Video: Red-light camera controversy

By Rehema Ellis Correspondent
NBC News
updated 2/22/2005 7:55:11 PM ET 2005-02-23T00:55:11

Tuesday, just before Philadelphia lawmakers celebrated surveillance cameras’ going up at an intersection to catch violators, a truck ran a red light.

“It is our hope to start reducing accidents and along with that saving lives,” says Vincent Fenerty with the Philadelphia Parking Authority.

But the cameras are controversial.

Just last Friday, Virginia state legislators debated whether their red light cameras — in place for the last decade — should be eliminated.

“Red light cameras do not increase safety,” says Eric Scrum with the National Motorists Association. “Quite frankly, they are not a solution in any shape or form.”

Running red lights is still one of the leading causes of traffic accidents. The Department of Transportation says more than 92,000 crashes, resulting in 900 deaths, are caused each year by motorists running red lights.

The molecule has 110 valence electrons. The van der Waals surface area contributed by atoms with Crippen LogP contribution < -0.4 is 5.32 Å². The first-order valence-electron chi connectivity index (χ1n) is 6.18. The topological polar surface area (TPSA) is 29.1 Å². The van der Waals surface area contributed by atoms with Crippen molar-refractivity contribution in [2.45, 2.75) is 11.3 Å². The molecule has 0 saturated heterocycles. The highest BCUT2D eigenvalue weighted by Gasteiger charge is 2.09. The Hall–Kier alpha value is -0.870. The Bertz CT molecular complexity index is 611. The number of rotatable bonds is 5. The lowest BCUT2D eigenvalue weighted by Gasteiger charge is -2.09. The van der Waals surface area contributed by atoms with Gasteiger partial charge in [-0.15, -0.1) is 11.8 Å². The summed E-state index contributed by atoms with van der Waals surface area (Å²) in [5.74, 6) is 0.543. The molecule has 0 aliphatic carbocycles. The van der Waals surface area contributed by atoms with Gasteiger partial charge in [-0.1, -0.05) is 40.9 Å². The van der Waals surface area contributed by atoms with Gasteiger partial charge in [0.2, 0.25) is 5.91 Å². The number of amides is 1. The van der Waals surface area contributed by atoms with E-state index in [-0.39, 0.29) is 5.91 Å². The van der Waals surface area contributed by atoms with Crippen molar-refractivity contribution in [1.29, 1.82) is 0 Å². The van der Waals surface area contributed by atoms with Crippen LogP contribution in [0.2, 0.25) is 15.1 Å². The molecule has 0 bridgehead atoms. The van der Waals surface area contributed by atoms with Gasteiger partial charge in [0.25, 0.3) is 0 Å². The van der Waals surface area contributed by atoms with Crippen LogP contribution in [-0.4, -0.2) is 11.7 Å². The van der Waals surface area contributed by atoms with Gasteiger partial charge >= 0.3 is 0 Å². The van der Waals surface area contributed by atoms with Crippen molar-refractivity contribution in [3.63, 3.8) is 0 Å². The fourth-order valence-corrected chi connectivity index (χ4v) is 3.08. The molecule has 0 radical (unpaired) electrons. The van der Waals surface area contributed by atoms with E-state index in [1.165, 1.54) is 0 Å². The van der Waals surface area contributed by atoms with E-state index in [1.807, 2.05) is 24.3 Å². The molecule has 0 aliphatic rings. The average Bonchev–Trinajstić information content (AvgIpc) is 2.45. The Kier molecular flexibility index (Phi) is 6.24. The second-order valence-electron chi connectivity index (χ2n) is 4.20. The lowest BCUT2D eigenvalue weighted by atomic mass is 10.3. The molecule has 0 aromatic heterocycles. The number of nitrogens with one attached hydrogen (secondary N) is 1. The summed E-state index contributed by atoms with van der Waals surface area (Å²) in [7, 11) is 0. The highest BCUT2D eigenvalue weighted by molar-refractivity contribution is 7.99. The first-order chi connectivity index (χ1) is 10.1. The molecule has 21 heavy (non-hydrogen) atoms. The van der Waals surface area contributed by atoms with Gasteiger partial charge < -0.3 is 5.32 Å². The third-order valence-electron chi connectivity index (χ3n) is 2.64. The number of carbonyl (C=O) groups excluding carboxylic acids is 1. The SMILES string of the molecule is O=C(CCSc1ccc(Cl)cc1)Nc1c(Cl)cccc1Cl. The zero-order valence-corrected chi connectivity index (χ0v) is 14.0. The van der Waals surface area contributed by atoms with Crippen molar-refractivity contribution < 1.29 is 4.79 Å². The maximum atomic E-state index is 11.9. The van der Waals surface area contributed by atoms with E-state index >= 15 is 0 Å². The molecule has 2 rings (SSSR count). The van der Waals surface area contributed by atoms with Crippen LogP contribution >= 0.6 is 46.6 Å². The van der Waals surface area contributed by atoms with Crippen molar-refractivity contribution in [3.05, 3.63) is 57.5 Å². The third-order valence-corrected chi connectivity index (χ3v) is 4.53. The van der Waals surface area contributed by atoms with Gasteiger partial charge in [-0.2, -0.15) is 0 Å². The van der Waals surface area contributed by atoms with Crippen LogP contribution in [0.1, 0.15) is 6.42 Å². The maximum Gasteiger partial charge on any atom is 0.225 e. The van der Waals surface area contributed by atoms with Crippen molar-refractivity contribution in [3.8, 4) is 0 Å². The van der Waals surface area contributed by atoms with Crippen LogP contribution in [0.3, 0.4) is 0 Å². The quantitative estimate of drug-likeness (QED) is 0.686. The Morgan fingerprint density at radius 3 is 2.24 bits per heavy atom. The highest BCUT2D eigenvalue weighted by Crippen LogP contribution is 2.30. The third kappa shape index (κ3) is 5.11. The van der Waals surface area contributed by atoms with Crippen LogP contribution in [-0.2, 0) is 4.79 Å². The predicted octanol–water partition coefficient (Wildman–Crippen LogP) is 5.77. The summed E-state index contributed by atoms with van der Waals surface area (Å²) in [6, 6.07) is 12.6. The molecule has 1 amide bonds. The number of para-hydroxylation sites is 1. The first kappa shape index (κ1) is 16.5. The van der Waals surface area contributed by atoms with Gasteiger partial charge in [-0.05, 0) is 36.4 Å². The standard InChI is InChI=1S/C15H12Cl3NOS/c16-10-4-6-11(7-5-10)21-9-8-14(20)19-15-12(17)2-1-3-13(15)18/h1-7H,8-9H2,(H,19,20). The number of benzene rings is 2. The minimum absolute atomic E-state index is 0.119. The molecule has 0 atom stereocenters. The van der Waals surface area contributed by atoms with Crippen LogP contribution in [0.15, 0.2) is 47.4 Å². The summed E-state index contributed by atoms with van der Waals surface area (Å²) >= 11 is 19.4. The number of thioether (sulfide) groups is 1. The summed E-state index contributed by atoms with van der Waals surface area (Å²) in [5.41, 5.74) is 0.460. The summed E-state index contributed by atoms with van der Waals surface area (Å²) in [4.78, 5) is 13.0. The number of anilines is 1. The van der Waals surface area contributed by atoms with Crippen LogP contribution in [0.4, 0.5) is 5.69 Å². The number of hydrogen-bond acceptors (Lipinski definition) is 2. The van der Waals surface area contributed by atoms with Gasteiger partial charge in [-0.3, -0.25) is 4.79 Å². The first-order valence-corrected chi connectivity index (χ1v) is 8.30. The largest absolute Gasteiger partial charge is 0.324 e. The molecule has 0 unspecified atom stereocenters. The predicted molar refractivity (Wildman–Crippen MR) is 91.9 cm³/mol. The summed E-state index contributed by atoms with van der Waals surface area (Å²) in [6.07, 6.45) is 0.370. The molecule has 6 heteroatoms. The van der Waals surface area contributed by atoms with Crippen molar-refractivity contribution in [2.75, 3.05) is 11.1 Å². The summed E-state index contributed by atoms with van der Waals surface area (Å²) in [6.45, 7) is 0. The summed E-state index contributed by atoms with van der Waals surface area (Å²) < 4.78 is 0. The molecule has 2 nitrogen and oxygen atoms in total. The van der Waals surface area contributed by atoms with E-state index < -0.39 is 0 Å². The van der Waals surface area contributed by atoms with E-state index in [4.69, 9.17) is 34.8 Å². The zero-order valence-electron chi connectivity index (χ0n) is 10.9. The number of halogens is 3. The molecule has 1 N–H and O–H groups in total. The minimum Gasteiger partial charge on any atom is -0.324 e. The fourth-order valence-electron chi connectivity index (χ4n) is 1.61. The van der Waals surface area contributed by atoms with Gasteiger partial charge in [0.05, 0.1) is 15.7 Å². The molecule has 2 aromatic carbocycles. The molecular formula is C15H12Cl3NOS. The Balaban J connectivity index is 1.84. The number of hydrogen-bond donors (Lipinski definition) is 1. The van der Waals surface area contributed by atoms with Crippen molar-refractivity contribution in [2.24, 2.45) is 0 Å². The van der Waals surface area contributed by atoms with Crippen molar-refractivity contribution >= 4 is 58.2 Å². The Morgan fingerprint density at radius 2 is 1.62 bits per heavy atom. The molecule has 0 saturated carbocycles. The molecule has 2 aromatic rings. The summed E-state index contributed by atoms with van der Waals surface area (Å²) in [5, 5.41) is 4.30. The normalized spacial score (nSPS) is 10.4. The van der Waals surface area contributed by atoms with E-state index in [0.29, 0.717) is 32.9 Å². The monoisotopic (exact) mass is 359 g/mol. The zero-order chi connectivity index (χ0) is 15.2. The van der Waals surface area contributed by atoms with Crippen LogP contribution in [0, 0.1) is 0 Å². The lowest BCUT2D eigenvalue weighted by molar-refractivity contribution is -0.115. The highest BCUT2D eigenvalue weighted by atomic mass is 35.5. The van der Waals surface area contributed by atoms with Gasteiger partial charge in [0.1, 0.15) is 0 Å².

Barbara Blaustein was crossing an intersection and was hit by a driver who ran a light. Her pelvis, ribs, legs and one arm were broken.

“I hope it’s a wakeup call for everybody who tries to shave a few minutes off their commute or just thinks that it really doesn't matter,” says Blaustein.

Desperate to prevent accidents, 102 cities in 19 states and the District of Columbia have installed red light cameras. The results are mixed. Studies by the Federal Highway Administration show right angle crashes decreased by 25 to 30 percent, but rear-end crashes increased by about 15 percent.

“When you consider the severity of side-impact crashes that tend to kill people, while rear-end crashes are generally minor, there's a trade-off that's acceptable,” says Richard Retting of the  Insurance Institute for Highway Safety.

Back in Virginia, though, the legislators weren't convinced. They voted to turn off the cameras July 1.

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